Interview With Fred Alan Wolf, Ph.D
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Written by Edie Weinstein-Moser   
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Interview With Fred Alan Wolf, Ph.D
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 Edie:  For those who have not seen “What The Bleep…” how would you describe it?

Fred Alan Wolf:  It’s a spiritual movie, based upon this knowledge we currently have of quantum physics and some off-shoots of it, including some speculative thoughts about water, and some of the experimental evidence that people can change the optical properties of water crystals by thought or by feeling in some way,

Quotation people can change the optical properties of water crystals by thought or by feeling in some way, Quotation
into how the biology of the body works. All that is the intellectual stuff. That is embedded into an ordinary time story, of a young woman who is having typical kinds of problems that young women have in pursuing their lives and making ends meet.

 Edie:  Has anyone thought to take the water molecule experiment a step further and use actual bodily fluids, since we are made up of a high percentage of water?

 
 

Fred Alan Wolf:  It’s a good idea; looking at urine for example, or blood to see if there are any changes there. 

 Edie:  How has playing a key role in the movie changed your life?

 Fred Alan Wolf:  Very much so, in amazing ways. One thing that’s happening, is that I’ve gotten extremely busy. I’m at the so-called age where people who aren’t my age are doing one of two things: they either have already been retired for five years, or are in the process of dying. I’m in the process of working harder than I’ve ever worked, and willing. I’m having fun and doing what I want to do. It’s nice to make this kind of money. I’ve never made money like this before. I’m basically a mild mannered Clark Kent. Now I’m becoming Dr. Quantum. I’m going to be going around to High Schools to talk with students about stuff. I’m going to appear in England and promoting “What the Bleep..”  I’ll be at Omega on May 13th (2006) and the book expo in New York City.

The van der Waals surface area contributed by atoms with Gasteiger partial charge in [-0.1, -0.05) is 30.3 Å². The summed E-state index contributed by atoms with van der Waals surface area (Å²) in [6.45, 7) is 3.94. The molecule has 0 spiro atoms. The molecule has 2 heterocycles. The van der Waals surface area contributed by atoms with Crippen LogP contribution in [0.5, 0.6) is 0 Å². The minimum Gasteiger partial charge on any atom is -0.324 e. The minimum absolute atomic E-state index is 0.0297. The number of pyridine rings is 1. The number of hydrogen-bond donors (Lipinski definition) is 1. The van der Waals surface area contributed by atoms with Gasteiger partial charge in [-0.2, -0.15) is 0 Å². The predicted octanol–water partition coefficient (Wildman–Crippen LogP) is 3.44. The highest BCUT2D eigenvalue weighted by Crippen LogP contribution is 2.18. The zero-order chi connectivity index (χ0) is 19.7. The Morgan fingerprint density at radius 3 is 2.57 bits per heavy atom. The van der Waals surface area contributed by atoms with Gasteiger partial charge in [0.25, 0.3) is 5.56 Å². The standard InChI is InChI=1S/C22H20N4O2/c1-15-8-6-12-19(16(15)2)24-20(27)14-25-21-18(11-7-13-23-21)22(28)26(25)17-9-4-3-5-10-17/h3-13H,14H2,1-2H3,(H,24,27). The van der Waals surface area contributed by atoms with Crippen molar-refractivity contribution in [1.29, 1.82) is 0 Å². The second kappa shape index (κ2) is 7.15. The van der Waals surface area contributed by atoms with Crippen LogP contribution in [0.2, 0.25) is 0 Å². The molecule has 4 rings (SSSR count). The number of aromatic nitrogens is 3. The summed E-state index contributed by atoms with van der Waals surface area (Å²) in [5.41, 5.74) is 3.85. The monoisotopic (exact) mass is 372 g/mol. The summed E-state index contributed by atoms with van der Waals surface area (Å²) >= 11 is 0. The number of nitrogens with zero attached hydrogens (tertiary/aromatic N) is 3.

Edie:  I know that you’re intrigued by time travel. How would you define time?

Fred Alan Wolf:  I have a funny answer for that. When St. Augustine was asked to define time, he said  “I know what it is, but when you ask me to describe it to you, I don’t know what it is.” It’s kind of a funny thing to try to define. I try to look at time in every conceivable operational, that is, hands-on,way that we could possibly do it. It goes from looking at clocks, to experiencing our own internal sense of time, and the time of day and night; the usual things we infer about time, and what all that is. Then we have something we experience; in order to make sense of and objectify, we’ve labeled as time. Actually nothing in that experience is anything like time.


What we call time is the relationship of these shots of experiences and events. I don’t know how to define these events, because I have to use an implicit notion of time, and that’s what makes time so slippery. Memory gives us a sense of time, and anticipation of the future gives us a sense of time, and recollection of the past gives us a sense of time.


When we try to define time in physics, we get into all kinds of trouble, because in thought, time is the same for everybody, but in Einstein’s Theory of Relativity and quantum mechanics, they find that time is even more slippery, because there is no absolute time,

Quotation but in Einstein’s Theory of Relativity and quantum mechanics, they find that time is even more slippery, because there is no absolute time, Quotation
and two people can go from one event to the next and one person can feel and sense and measure by their own clocks that hours passed, and another person going through the same event may experience it in a manner of seconds. There’s a relativity in time. There is no absolute time. In quantum physics, we are looking at ways to move through time, now there are several schema which I talk about in my book “The Yoga of Time Travel: How the Mind Can Defeat Time.”

 
 Edie:  As you travel the globe, what commonalities do you discover in people?
 
  Fred Alan Wolf:  There is one basic thing that seems to be inevitably present in all people, which I would call a natural tendency to be compassionate. It may be the only thing that is absolutely the same in all people, and I would call it the inherent spiritual nature of the human condition.  What’s not natural is the desire to have power over another. It occurs when an animal is hungry. I think our acts of brutality, of craziness….in order to train people to go to war, you do have to train it in; it’s not natural.

 

 

 

 

This article was reprinted with permission from New Visions Magazine, www.newvisionsmagazine.com.


Edie Weinstein-Moser
About the author:

Edie Weinstein-Moser, LSW is a social worker, interfaith minister, writer, speaker and clown, who finds that the peace she discovers on the yoga mat follows her off the mat. She can be reached via her website at www.liveinjoy.com or 215-249-9190.

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